Although founded in 1314 by the Bishop of Exeter, to provide education for scholars from Devon and Cornwall, the only medieval building to survive is Palmer's Tower, now part of the Rector's Lodging. This was the original gatehouse onto Somnour's Lane, of which only scraps survive, in Ship Street and St Michael's Street. The hall (1618) is impressive, with a collar-beam roof of Spanish chestnut. The chapel, recently re-furbished, was designed by George Gilbert Scott, inspired by Sainte Chapelle in Paris. Look for the new carvings - some by apprentices - and for the small patch of dirty wall - to show 'before' and 'after' cleaning. Exeter could be called the 'cradle of the Pre-Raphaelite movement', since William Morris and Edward Burne Jones were undergraduates here when they first met Dante Gabriel Rossetti. Look for Morris' tapestry, 'The Adoration of the Magi' in the chapel.
One of the first former all-male colleges to accept women in the 1970's, Exeter was the first such college to appoint a female Rector, Professor Marilyn Butler. Her name is celebrated on the Turl Street wall of the college by a series of carvings. See if you can spot them to the right of the Lodge. Clue: 'm' for 'marigold', 'a' for 'archer'.......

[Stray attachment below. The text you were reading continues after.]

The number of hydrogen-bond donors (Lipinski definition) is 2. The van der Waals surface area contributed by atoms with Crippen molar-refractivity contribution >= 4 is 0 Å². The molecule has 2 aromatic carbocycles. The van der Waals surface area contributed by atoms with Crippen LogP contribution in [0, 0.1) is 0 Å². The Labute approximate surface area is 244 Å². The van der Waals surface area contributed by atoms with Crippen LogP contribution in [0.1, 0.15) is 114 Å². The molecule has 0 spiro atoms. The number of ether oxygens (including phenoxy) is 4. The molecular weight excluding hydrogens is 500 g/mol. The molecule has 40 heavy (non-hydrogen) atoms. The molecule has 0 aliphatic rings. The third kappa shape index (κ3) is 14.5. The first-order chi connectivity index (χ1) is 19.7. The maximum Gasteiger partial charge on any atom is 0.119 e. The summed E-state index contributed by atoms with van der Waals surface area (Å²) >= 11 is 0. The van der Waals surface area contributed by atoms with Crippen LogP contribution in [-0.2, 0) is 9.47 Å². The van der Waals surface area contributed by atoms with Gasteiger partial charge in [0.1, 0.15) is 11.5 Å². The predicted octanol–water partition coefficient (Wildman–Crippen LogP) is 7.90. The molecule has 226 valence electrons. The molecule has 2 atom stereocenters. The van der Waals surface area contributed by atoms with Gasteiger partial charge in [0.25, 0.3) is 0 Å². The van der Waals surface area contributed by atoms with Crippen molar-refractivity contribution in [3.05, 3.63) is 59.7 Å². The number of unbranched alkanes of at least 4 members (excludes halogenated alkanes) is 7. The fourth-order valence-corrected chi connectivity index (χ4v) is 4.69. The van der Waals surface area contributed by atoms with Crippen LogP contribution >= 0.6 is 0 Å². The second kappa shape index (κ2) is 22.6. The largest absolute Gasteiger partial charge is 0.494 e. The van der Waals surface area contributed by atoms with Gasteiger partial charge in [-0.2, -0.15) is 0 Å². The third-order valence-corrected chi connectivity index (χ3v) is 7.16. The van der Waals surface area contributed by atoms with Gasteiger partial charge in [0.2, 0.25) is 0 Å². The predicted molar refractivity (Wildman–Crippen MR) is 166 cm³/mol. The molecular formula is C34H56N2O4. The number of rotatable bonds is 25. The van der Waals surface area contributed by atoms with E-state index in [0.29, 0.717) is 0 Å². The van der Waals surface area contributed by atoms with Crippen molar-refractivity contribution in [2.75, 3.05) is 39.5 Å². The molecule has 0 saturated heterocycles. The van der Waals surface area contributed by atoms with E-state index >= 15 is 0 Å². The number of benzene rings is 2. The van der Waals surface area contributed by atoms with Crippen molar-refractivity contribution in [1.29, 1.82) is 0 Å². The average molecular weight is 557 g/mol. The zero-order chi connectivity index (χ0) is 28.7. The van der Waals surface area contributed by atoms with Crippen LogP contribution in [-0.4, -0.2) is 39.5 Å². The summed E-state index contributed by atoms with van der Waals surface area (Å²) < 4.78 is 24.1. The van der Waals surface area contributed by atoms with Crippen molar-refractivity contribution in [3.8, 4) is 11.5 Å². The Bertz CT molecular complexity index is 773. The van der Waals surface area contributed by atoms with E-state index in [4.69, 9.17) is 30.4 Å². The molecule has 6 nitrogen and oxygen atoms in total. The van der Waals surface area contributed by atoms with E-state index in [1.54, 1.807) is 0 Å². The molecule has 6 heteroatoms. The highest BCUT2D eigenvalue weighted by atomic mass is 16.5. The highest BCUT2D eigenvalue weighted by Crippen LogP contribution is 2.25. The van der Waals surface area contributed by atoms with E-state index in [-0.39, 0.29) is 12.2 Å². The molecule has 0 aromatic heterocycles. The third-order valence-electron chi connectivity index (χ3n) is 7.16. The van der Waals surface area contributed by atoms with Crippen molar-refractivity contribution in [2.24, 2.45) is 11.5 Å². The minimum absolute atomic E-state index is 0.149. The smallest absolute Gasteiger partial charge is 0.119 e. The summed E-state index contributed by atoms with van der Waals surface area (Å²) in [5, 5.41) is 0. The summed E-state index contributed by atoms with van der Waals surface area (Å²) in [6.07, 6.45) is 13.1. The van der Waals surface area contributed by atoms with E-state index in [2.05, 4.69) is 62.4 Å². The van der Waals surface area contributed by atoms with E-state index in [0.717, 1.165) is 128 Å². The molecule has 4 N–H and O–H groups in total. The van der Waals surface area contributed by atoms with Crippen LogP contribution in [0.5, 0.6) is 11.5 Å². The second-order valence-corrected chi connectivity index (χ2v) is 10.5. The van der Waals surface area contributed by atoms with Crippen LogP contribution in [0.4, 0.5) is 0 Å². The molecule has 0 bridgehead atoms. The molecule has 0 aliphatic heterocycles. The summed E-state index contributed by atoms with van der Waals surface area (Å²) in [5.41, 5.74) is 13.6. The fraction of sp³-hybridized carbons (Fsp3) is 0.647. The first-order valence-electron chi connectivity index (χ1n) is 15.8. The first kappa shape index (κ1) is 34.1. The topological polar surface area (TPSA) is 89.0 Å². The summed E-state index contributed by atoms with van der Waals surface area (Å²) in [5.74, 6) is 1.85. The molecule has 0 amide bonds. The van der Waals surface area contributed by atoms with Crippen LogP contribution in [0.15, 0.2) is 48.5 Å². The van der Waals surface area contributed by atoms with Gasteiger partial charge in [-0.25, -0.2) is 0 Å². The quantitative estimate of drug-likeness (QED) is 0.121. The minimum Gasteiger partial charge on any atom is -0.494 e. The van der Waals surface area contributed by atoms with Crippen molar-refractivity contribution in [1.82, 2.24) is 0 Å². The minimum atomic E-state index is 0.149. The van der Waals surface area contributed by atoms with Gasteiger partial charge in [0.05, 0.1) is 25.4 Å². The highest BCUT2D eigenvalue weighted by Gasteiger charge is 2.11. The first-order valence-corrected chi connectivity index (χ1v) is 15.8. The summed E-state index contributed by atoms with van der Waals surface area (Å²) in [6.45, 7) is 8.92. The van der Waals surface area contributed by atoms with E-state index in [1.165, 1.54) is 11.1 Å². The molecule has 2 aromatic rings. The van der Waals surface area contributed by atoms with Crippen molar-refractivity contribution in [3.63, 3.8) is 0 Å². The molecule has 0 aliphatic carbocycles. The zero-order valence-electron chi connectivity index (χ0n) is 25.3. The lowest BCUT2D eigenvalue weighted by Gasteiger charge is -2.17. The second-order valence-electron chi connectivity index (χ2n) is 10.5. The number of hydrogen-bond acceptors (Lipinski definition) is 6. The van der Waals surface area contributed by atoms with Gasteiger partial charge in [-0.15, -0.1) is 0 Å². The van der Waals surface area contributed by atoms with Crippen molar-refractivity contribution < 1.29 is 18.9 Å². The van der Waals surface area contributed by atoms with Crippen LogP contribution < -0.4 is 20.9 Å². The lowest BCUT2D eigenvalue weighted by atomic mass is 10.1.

Alumni include many writers such as JRR Tolkien, Philip Pullman (Exeter features in 'His Dark Materials' as 'Jordan College', Martin Amis, and John Fowles. Also the factory reformer, Anthony Ashley Cooper, first Earl of Shaftesbury and Richard Burton, the actor, associated with Oxford Playhouse.
'Inspector Morse' fans seek out Exeter, as the location for Morse's unexpected death from a heart attack in the front quad.
Don't miss the wonderful views of the Radcliffe Camera from the garden.
And look out for the life-sized unclothed sculpture of Anthony Gormley on Blackwells Art Bookshop roof. Students have been known to feel sorry for him and provide the odd article of clothing.........
Maximum 20 people in a group.
Main Entrance - 1 step. Quads - Level. Chapel - 5 steps